Southwest B.C. had strong numbers on housing starts in 2022, report finds, but more still needed
In 2022, construction began on 29,414 housing units in Southwest B.C.: report
Last year's housing starts in Southwest B.C. were the second-highest ever, according to the Chartered Professional Accountants of British Columbia (CPABC), though the organization and other experts say more are still needed for Canada's rapidly growing population.
An annual report on investment trends from the accountants notes that in 2022, construction began on 29,414 housing units in the region, which includes Metro Vancouver, the Sea-to-Sky region and the Fraser Valley.
Though 7.4 per cent below 2019's all-time high, it represents a 1.7-per-cent increase from 2021, CPABC said.
"Given the housing affordability crisis across Southwest B.C., and with the expectation we will see significant population growth over the coming years, it is encouraging to see robust residential investment in 2022," said Lori Mathison, CPABC president and CEO, in a statement.
Of those construction starts, the report found, 5,450 were detached homes, 14.4 per cent more from 2021. The remaining 23,964 were attached units — such as condos — 0.8 per cent less than 2021.
While the number is strong in comparison to past years, the accountants and other experts say more will be needed to provide homes for the rapidly growing number of Canadians.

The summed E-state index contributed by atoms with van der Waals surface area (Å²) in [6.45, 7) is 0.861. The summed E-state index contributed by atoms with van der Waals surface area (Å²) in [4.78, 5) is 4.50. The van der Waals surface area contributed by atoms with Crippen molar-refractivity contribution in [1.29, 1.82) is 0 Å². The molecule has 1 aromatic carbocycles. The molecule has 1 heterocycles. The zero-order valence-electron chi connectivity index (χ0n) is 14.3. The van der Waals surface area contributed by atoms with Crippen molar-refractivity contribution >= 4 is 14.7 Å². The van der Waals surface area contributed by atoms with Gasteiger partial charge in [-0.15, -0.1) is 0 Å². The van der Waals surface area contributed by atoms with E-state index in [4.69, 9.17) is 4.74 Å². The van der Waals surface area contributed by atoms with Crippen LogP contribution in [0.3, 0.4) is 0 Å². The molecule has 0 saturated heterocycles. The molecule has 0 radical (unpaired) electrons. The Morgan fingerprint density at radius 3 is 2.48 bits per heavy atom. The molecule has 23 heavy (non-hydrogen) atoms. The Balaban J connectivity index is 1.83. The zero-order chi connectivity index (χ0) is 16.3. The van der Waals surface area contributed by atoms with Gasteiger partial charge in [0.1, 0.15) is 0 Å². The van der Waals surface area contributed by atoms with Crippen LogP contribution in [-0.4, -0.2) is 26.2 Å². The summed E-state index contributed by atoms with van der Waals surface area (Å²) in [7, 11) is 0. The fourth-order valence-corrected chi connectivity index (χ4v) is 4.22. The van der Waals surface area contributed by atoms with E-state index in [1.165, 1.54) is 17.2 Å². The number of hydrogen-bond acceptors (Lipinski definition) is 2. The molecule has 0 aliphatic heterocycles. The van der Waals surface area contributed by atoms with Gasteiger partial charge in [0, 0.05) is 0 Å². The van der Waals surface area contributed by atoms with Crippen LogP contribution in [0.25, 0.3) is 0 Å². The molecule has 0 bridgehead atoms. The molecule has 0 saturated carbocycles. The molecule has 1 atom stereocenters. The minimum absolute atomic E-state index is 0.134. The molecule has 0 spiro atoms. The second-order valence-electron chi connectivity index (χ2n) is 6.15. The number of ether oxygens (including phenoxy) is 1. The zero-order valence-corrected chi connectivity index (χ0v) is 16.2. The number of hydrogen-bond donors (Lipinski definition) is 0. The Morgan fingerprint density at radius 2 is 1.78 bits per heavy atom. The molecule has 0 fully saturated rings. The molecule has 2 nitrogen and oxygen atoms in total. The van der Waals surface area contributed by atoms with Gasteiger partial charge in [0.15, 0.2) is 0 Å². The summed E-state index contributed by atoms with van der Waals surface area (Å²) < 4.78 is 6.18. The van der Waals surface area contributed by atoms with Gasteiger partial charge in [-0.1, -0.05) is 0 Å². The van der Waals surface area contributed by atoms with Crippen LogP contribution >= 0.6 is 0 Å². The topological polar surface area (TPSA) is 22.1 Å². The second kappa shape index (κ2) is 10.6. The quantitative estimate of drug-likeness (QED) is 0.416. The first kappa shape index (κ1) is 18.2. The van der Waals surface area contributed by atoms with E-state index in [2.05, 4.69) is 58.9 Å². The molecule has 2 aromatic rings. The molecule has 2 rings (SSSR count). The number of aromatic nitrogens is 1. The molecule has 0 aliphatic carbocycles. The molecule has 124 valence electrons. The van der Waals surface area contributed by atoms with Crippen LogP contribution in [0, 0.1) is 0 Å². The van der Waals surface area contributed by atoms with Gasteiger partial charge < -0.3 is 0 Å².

Immigration drives growth
The country's population grew by over a million people for the first time ever in 2022, almost entirely because of a boom in immigrants and temporary residents.
Statistics Canada says 96 per cent of the 1.05 million additional Canadians in 2022 were international immigrants as Canada's population rose to 39.57 million.
Andy Yan, director of Simon Fraser University's City Program, says many are struggling to find suitable housing.
"Ongoing challenges … the availability of affordable and adequate housing for many in the areas that immigrants are assembling, I think, still are outstanding," Yan said.
Jonathan Oldman, CEO of the Immigrant Services Society of B.C., says the growing immigration numbers offer incredible benefits for Canada, economically and culturally.
"We do need to make sure … we plan for that though," Oldman said, including making sure there is enough housing for newcomers.
"There is no sugarcoating the fact that there is enormous pressure for affordable housing."
More investment needed
Oldman says governments of all levels need to keep investing in affordable housing.
The CPABC says when it comes to housing investments, there are signs the pace of construction could slow.
"For instance, the level of building permits issued fell precipitously after interest rates began increasing," Mathison said.
"High interest rates and economic uncertainty will weigh down investment in 2023. Given this challenge, we need to focus on policies that continue to attract investment to the region."
With files from Yvette Brend, Susana da Silva and Lyndsay Duncombe